# Born rule

(Redirected from Born's Rule)

The Born rule (also called Born's rule) is a key postulate of quantum mechanics which gives the probability that a measurement of a quantum system will yield a given result.[1] In its simplest form, it states that the probability density of finding a particle at a given point, when measured, is proportional to the square of the magnitude of the particle's wavefunction at that point. It was formulated by German physicist Max Born in 1926.

## Details

The Born rule states that if an observable corresponding to a self-adjoint operator ${\displaystyle A}$ with discrete spectrum is measured in a system with normalized wave function ${\displaystyle |\psi \rangle }$ (see Bra–ket notation), then

• the measured result will be one of the eigenvalues ${\displaystyle \lambda }$ of ${\displaystyle A}$, and
• the probability of measuring a given eigenvalue ${\displaystyle \lambda _{i}}$ will equal ${\displaystyle \langle \psi |P_{i}|\psi \rangle }$, where ${\displaystyle P_{i}}$ is the projection onto the eigenspace of ${\displaystyle A}$ corresponding to ${\displaystyle \lambda _{i}}$.
(In the case where the eigenspace of ${\displaystyle A}$ corresponding to ${\displaystyle \lambda _{i}}$ is one-dimensional and spanned by the normalized eigenvector ${\displaystyle |\lambda _{i}\rangle }$, ${\displaystyle P_{i}}$ is equal to ${\displaystyle |\lambda _{i}\rangle \langle \lambda _{i}|}$, so the probability ${\displaystyle \langle \psi |P_{i}|\psi \rangle }$ is equal to ${\displaystyle \langle \psi |\lambda _{i}\rangle \langle \lambda _{i}|\psi \rangle }$. Since the complex number ${\displaystyle \langle \lambda _{i}|\psi \rangle }$ is known as the probability amplitude that the state vector ${\displaystyle |\psi \rangle }$ assigns to the eigenvector ${\displaystyle |\lambda _{i}\rangle }$, it is common to describe the Born rule as saying that probability is equal to the amplitude-squared (really the amplitude times its own complex conjugate). Equivalently, the probability can be written as ${\displaystyle {\big |}\langle \lambda _{i}|\psi \rangle {\big |}^{2}}$.)

In the case where the spectrum of ${\displaystyle A}$ is not wholly discrete, the spectral theorem proves the existence of a certain projection-valued measure ${\displaystyle Q}$, the spectral measure of ${\displaystyle A}$. In this case,

• the probability that the result of the measurement lies in a measurable set ${\displaystyle M}$ is given by ${\displaystyle \langle \psi |Q(M)|\psi \rangle }$.

A wave function ${\displaystyle \psi }$ for a single structureless particle in position space implies that the probability density function ${\displaystyle p(x,y,z)}$ for a measurement of the position at time ${\displaystyle t_{0}}$ is

${\displaystyle p(x,y,z)=|\psi (x,y,z,t_{0})|^{2}.}$

In some applications, this treatment of the Born rule is generalized using positive-operator-valued measures. A POVM is a measure whose values are positive semi-definite operators on a Hilbert space. POVMs are a generalisation of von Neumann measurements and, correspondingly, quantum measurements described by POVMs are a generalisation of quantum measurement described by self-adjoint observables. In rough analogy, a POVM is to a PVM what a mixed state is to a pure state. Mixed states are needed to specify the state of a subsystem of a larger system (see purification of quantum state); analogously, POVMs are necessary to describe the effect on a subsystem of a projective measurement performed on a larger system. POVMs are the most general kind of measurement in quantum mechanics and can also be used in quantum field theory.[2] They are extensively used in the field of quantum information.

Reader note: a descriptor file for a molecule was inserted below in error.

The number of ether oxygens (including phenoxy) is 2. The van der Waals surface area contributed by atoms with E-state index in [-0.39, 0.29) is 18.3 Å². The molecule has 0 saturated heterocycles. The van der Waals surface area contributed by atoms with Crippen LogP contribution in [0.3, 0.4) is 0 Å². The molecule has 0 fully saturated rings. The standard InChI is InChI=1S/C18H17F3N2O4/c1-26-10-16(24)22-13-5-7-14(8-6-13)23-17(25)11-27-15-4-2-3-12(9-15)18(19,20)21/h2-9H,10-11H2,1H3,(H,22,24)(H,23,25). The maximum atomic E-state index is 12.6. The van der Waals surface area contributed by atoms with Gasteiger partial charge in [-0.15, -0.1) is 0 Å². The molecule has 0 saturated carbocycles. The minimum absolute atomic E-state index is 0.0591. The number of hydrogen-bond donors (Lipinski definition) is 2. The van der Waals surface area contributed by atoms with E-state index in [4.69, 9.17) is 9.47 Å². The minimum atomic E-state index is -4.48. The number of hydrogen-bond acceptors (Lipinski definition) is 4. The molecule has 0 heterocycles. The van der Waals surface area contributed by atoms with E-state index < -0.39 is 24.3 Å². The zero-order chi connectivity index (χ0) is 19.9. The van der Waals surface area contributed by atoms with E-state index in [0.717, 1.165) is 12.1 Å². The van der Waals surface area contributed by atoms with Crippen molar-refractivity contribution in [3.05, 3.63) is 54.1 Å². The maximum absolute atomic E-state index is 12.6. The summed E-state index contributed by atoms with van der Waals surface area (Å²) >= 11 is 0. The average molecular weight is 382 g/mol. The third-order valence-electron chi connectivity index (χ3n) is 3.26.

In the simplest case, of a POVM with a finite number of elements acting on a finite-dimensional Hilbert space, a POVM is a set of positive semi-definite matrices ${\displaystyle \{F_{i}\}}$ on a Hilbert space ${\displaystyle {\mathcal {H}}}$ that sum to the identity matrix,[3]: 90

${\displaystyle \sum _{i=1}^{n}F_{i}=I.}$

The POVM element ${\displaystyle F_{i}}$ is associated with the measurement outcome ${\displaystyle i}$, such that the probability of obtaining it when making a measurement on the quantum state ${\displaystyle \rho }$ is given by

${\displaystyle p(i)=\operatorname {tr} (\rho F_{i}),}$

where ${\displaystyle \operatorname {tr} }$ is the trace operator. This is the POVM version of the Born rule. When the quantum state being measured is a pure state ${\displaystyle |\psi \rangle }$ this formula reduces to

${\displaystyle p(i)=\operatorname {tr} {\big (}|\psi \rangle \langle \psi |F_{i}{\big )}=\langle \psi |F_{i}|\psi \rangle .}$

The Born rule, together with the unitarity of the time evolution operator ${\displaystyle e^{-i{\hat {H}}t}}$ (or, equivalently, the Hamiltonian ${\displaystyle {\hat {H}}}$ being Hermitian), implies the unitarity of the theory, which is considered required for consistency. For example, unitarity ensures that the probabilities of all possible outcomes sum to 1 (though it is not the only option to get this particular requirement).

## History

The Born rule was formulated by Born in a 1926 paper.[4] In this paper, Born solves the Schrödinger equation for a scattering problem and, inspired by Albert Einstein and Einstein’s probabilistic rule for the photoelectric effect,[5] concludes, in a footnote, that the Born rule gives the only possible interpretation of the solution. In 1954, together with Walther Bothe, Born was awarded the Nobel Prize in Physics for this and other work.[5] John von Neumann discussed the application of spectral theory to Born's rule in his 1932 book.[6]